Making scents: Resins are really from Africa, by gum

A tree in the Ethiopian mountains where opoponax resin is collected. (Ermias Dagne)

A tree in the Ethiopian mountains where opoponax resin is collected. (Ermias Dagne)

Historically, tree gum exudates – known as resins – have been classified within the traditional Oriental fragrance family. It is my opinion that we Africans should take them back!

After all, they are mostly harvested on our continent. Though it is clear that smells such as warm sensual incense, amber and musk, also classed as Oriental, should remain within that rich and heady grouping, fresh African resins should be celebrated as proudly homegrown.

Africa’s precious raw materials are too often sent off to other countries for processing, rather than Africa making our own consumer-ready products. We should be investing in local technology for processing and packaging, otherwise the only winners are logistics companies that transport our precious natural resources away, and then freight them in again as finished products.

Resins come from arid environments – the resinous oil is the plants’ protective method for survival in harsh rainless environments. I look close to the equatorial belt when sourcing. From Ethiopia, I source a raw material called opoponax, a golden resin with soft powdery undertones, technically advancing the composition’s longevity.

The story of opoponax is an insight into how African collaboration can bring unique perfumes to market.

Warm and welcoming
Before I arrived in Ethiopia’s capital, I connected with Ermias Dagne, emeritus professor of chemistry at Addis Ababa University. It amazes me how individuals who have a passion for the supply chain are so warm, welcoming and open to sharing knowledge. He took me to his garden: a piece of land that is working in vibrant diversity. Here he has set up a distillation unit for processing the collected gum droplets of the opoponax resin.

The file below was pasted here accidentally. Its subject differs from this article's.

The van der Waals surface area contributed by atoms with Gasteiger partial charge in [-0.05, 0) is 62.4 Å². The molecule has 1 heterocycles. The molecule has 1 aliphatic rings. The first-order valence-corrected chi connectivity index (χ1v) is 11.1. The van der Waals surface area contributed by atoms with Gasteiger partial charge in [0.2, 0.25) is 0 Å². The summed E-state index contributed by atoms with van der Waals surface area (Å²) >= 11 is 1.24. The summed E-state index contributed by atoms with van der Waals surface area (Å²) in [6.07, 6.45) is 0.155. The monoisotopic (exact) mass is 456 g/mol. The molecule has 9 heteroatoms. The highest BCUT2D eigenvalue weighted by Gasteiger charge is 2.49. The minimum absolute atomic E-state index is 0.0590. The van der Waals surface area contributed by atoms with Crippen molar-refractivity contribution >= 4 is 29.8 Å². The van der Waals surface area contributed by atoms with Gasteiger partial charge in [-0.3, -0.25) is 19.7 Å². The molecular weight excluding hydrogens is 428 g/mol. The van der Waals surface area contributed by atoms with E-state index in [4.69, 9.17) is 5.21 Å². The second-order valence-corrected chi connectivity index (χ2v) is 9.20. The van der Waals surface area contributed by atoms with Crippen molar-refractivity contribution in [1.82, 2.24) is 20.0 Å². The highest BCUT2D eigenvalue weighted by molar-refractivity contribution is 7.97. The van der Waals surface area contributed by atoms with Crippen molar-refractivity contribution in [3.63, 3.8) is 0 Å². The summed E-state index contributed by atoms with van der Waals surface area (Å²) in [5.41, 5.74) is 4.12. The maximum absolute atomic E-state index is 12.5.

Opoponax pickers, or sometimes just the sacks of resin, travel to the garden distillery from the Bale mountains, a watershed that spans Ethiopia, Somalia and Kenya. Fortunately, resin is stable, unlike roses that start to wilt and lose their oil the moment they are picked. Even so, travel here is complicated, transport unreliable and without the assistance of the professor this precious raw material would not see a market so easily.

Once the essential oil of the resin has been extracted by steam, it is used as a base-note binder. Perfumes are formulated with top, heart and base notes. The top flighty notes, usually citrus bursts, are the initial attack and last for 20 minutes; the heart notes are floral, lasting for about four hours; and the woody base notes form the “dry-down” that present later, and last longer (six to eight hours). Opoponax resin is a versatile raw material because it has the ability to carry heart notes through to the base – a way to form a seamless and rounded composition.

Working with opoponax – instead of traditional “Oriental” perfume notes such as benzoin (a Sumatran-sourced ice-cream note) or musk – is pioneering work: creating a new generation of fresh, complex – fragrances that are African-inspired and unique.


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